He enjoyed the travels, but more for the material they
gave for his writing than for any engineering interest: the voyage
with his father pleased him because a similar journey of Walter Scott
with Robert Stevenson had provided
the inspiration for The
. In April 1871, he announced to his father his
decision to pursue a life of letters. Though the elder Stevenson
was naturally disappointed, the surprise cannot have been great,
and Stevenson's mother reported that he was "wonderfully resigned"
to his son's choice. To provide some security, it was agreed that
Stevenson should read Law (again at Edinburgh University) and be
called to the Scottish bar. Years later, in his poetry collection
(1887), he looked back on how he turned away
from the family profession:
Say not of me that weakly I declined
The labours of my sires, and fled the sea,
The towers we founded and the lamps we lit,
But rather say: In the afternoon of time
A strenuous family dusted from its hands
The sand of granite, and beholding far
Along the sounding coast its pyramids
And tall memorials catch the dying sun,
Smiled well content, and to this childish task
Around the fire addressed its evening hours.
In other respects too, Stevenson was moving away from his
upbringing. His dress became more Bohemian
: he already wore his hair long, but he
now took to wearing a velveteen jacket and rarely attended parties
in conventional evening dress. Within the limits of a strict
allowance, he visited cheap pubs and brothels. More importantly, he
had come to reject Christianity. In January 1873, his father came
across the constitution of the LJR (Liberty, Justice, Reverence)
club of which Stevenson with his cousin Bob was a member, which
began "Disregard everything our parents have taught us".
Questioning his son about his beliefs, he discovered the truth,
leading to a long period of dissension with both parents:
What a damned curse I am to my parents! as my
father said "You have rendered my whole life a failure". As my
mother said "This is the heaviest affliction that has ever befallen
me". O Lord, what a pleasant thing it is to have damned the
happiness of (probably) the only two people who care a damn about
you in the world.
Early writing and travels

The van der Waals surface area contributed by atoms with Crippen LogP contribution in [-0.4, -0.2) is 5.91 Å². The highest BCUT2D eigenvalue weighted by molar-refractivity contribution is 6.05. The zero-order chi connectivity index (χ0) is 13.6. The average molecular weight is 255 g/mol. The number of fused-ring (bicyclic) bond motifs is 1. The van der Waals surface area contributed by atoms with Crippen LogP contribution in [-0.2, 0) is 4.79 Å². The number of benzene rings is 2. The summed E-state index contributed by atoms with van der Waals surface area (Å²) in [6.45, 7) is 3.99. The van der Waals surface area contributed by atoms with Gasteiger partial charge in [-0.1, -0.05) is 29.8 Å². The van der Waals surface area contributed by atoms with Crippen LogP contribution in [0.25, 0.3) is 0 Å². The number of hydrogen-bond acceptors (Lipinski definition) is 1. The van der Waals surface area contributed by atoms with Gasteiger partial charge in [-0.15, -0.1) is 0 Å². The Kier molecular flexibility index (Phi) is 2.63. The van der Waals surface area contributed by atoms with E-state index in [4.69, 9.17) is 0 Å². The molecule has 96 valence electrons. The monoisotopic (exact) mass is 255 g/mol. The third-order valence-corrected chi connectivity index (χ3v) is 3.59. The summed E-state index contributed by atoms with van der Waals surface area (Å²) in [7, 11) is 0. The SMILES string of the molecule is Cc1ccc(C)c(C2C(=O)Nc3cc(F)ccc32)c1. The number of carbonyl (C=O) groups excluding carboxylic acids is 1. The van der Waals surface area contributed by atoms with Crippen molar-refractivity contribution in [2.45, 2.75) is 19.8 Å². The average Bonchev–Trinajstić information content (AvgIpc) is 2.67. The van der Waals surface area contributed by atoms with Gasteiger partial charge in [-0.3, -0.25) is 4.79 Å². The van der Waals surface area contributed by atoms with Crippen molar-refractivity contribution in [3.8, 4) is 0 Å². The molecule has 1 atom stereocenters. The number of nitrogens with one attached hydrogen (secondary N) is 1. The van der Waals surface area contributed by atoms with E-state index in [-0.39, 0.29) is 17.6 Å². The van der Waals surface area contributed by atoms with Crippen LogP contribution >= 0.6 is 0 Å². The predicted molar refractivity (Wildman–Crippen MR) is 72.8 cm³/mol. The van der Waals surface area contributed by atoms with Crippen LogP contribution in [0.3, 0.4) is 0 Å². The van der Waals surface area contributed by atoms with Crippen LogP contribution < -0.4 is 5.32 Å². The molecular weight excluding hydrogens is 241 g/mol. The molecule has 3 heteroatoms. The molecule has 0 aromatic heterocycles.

The author, c.
In late 1873, on a visit to a cousin in England, Stevenson made two
new friendships that were to be of great importance to him,
and Fanny (Frances Jane)
Sitwell. Sitwell was a woman of thirty four, with a young son,
separated from her husband. She attracted the devotion of many who
met her, including Colvin, who eventually married her in 1901.
Stevenson was another of those drawn to her, and over several years
they kept up a heated correspondence, in which Stevenson wavered
between the role of a suitor and a son (he came to address her as
"Madonna"). Colvin became Stevenson's literary adviser, and after
his death was the first editor of his letters. Soon after their
first meeting he had placed Stevenson's first paid contribution, an
essay, "Roads", in The Portfolio
. Stevenson was soon
active in London literary life, becoming acquainted with many of
the writers of the time, including Andrew
, Edmund Gosse
, and Leslie Stephen
, the editor of the
took an interest in Stevenson's work. Stephen in turn would
introduce him to a more important friend: visiting Edinburgh in
1875, he took Stevenson with him to visit a patient at the Edinburgh
Henley, an energetic and talkative man with a
wooden leg, became a close friend and occasional literary
collaborator for many years, until in 1888 a quarrel broke up the
friendship. He is often seen as providing a partial model for the
character of Long John Silver in Treasure Island
November 1873, Stevenson had a physical collapse and was sent for
his health to Menton on the
He returned in better health in April 1874,
and settled down to his studies, but he would often return to
France in the coming years. He made long and frequent trips to the
neighbourhood of the Forest of Fontainebleau, staying at Barbizon,
Grez-sur-Loing and Nemours, becoming a
member of the artists' colonies there, as well as to Paris to visit
galleries and the theatres.
He did qualify for the Scottish
bar in July 1875; and his father added a brass plate with "R. L.
Stevenson, Advocate" to the Heriot Row house. But although his law
studies would influence his books, he never practised law. All his
energies were now in travel and writing. One of his journeys, a
canoe voyage in Belgium and France with Sir Walter Simpson, a
friend from the Speculative Society and frequent travel companion,
was the basis of his first real book, An Inland Voyage